Now Playing: ‘Lovelace’ Goes Deep

‘Lovelace’ is the first of two films this year based on the porn phenomenon Linda Lovelace, who rose to superstardom in the early ’70s with the film ‘Deep Throat’. [Ed: ‘Inferno: A Linda Lovelace Story’, starring Sasha Grey, hasn’t been scheduled for a release date yet. –JZ] This bio-pic might’ve been a disaster, but directors Rob Epstein and Jeffrey Friedman have made an engaging and entertaining look at the former Linda Boreman’s life, even if her situations are difficult to watch at times. The acting is spot-on, and the movie has a killer retro soundtrack.

You’ve probably heard the story of ‘Deep Throat’, one of the first porno films to include a plot, characters and a decently-sized budget. Shot for around $50,000, the movie has made hundreds of millions in profit over the years.

We first meet Linda (Amanda Seyfried) as a 19-year-old girl living with her parents (Robert Patrick and an unrecognizable Sharon Stone) in Florida, where she and her friend are hired as Go-Go dancers at the local skating rink. A man by the name of Chuck Traynor (Peter Sarsgaard) takes a liking to her, and the two eventually run off to get married. After Chuck realizes Linda’s talent, he brings her to porn producer Butchie Periano (Bobby Cannavale) and director Gerard Damiano (Hank Azaria). As we already know from history, the movie they made together became a huge success.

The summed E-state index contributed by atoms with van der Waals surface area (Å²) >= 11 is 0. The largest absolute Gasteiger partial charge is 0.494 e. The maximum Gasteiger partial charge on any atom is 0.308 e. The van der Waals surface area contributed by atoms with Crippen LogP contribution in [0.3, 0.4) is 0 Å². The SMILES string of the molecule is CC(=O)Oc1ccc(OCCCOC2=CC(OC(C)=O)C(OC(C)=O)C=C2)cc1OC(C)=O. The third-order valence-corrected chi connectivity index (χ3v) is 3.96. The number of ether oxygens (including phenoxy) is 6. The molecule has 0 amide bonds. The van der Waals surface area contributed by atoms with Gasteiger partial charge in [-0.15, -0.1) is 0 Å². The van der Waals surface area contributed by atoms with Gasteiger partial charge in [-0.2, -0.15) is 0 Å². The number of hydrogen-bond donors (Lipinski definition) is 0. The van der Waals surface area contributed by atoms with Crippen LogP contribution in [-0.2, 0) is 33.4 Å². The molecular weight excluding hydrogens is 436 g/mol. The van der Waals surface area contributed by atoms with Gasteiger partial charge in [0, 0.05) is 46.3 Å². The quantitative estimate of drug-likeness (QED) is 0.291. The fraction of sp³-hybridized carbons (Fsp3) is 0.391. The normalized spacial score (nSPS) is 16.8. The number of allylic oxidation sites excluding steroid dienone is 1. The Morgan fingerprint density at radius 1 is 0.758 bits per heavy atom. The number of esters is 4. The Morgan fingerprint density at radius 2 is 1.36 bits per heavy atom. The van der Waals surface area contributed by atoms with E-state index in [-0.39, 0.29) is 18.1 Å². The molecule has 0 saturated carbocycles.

However, as we see in a time-jump several years forward, Linda later wrote a book called ‘Ordeal’ that chronicled her life with Traynor, who she claimed beat and tortured her, and forced her into slavery and gang rapes for money. He also handled all her financial affairs and never let her see a dime from the movie. It’s a sad and depressing story, but not without a light of hope as Linda escapes Traynor and becomes an activist for women’s rights who spoke out against pornography until her untimely death by car crash in 2002.

The film is similar in structure to ‘Boogie Nights’. The first section is fun with lots of ’70s music, dancing and parties. Then, the second half is a dark downward spiral as these successful people hit rock bottom, and Linda is forced to perform wretched acts on strangers by her abusive husband.

Seyfried brings Linda Lovelace to life. She’s elegant, attractive and damn fun to watch. The actress captures the emotional depth of this sad tale. Sarsgaard pulls off one of the slimiest characters ever put to film. Not once do you like this guy. Sharon Stone is the wild card here; she’s physically unrecognizable, but gives one hell of a supporting performance. Cannavale and Azaria turn in hilarious supporting roles, and the movie also has cameos by James Franco (as a young Hugh Hefner), Wes Bentley, Eric Roberts, Adam Brody and Juno Temple.

Rating: ★★★★☆

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